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# Forces on a rocket in flight

The general study of the forces on a rocket is part of the field of ballistics. Spacecraft are further studied in the subfield of astrodynamics.

Flying rockets are primarily affected by the following:[54]

• Thrust from the engine(s)
• Gravity from celestial bodies
• Drag if moving in atmosphere
• Lift; usually relatively small effect except for rocket-powered aircraft

In addition, the inertia and centrifugal pseudo-force can be significant due to the path of the rocket around the center of a celestial body; when high enough speeds in the right direction and altitude are achieved a stable orbit or escape velocity is obtained.

These forces, with a stabilizing tail (the empennage) present will, unless deliberate control efforts are made, naturally cause the vehicle to follow a roughly parabolic trajectory termed a gravity turn, and this trajectory is often used at least during the initial part of a launch. (This is true even if the rocket engine is mounted at the nose.) Vehicles can thus maintain low or even zero angle of attack, which minimizes transverse stress on the launch vehicle, permitting a weaker, and hence lighter, launch vehicle.[55][56]

### Drag

Drag is a force opposite to the direction of the rocket's motion relative to any air it is moving through. This slows the speed of the vehicle and produces structural loads. The deceleration forces for fast-moving rockets are calculated using the drag equation.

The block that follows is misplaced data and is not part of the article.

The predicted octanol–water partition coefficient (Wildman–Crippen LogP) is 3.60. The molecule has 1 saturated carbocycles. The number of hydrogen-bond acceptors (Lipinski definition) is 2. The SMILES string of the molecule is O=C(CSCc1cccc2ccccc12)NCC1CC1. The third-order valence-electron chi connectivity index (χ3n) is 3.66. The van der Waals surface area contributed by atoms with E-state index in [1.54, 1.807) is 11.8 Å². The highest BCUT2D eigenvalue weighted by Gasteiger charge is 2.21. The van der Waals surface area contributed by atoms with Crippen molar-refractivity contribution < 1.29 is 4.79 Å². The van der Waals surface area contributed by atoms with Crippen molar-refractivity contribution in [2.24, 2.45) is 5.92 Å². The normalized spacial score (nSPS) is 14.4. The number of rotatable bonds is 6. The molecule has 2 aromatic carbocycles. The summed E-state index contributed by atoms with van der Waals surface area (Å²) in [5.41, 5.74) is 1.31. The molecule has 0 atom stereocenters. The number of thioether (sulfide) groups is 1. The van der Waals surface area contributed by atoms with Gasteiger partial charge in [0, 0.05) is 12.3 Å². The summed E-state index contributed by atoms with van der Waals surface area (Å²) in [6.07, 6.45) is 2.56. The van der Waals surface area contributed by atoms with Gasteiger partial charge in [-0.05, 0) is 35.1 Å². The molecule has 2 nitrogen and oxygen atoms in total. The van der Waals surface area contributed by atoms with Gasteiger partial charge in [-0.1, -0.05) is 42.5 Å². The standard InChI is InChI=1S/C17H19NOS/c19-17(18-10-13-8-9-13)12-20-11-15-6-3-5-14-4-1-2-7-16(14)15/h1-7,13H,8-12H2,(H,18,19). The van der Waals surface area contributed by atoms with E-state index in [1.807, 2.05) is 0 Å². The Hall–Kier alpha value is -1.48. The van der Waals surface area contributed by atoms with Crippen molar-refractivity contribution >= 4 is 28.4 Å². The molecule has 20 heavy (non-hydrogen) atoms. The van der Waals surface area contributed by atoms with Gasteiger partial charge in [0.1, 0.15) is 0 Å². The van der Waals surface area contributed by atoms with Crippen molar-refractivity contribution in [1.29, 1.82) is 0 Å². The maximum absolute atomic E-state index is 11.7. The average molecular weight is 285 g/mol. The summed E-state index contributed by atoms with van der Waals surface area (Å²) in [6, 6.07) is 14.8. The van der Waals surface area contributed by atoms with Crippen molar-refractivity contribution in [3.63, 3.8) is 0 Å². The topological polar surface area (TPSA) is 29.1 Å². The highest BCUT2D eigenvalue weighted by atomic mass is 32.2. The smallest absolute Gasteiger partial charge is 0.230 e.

Drag can be minimised by an aerodynamic nose cone and by using a shape with a high ballistic coefficient (the "classic" rocket shape—long and thin), and by keeping the rocket's angle of attack as low as possible.

During a launch, as the vehicle speed increases, and the atmosphere thins, there is a point of maximum aerodynamic drag called max Q. This determines the minimum aerodynamic strength of the vehicle, as the rocket must avoid buckling under these forces.[57]

### Net thrust

A typical rocket engine can handle a significant fraction of its own mass in propellant each second, with the propellant leaving the nozzle at several kilometres per second. This means that the thrust-to-weight ratio of a rocket engine, and often the entire vehicle can be very high, in extreme cases over 100. This compares with other jet propulsion engines that can exceed 5 for some of the better[58] engines.[59]

The effective exhaust velocity {\displaystyle v{e}}v{e} is more or less the speed the exhaust leaves the vehicle, and in the vacuum of space, the effective exhaust velocity is often equal to the actual average exhaust speed along the thrust axis. However, the effective exhaust velocity allows for various losses, and notably, is reduced when operated within an atmosphere.

The rate of propellant flow through a rocket engine is often deliberately varied over a flight, to provide a way to control the thrust and thus the airspeed of the vehicle. This, for example, allows minimization of aerodynamic losses[57] and can limit the increase of g-forces due to the reduction in propellant load.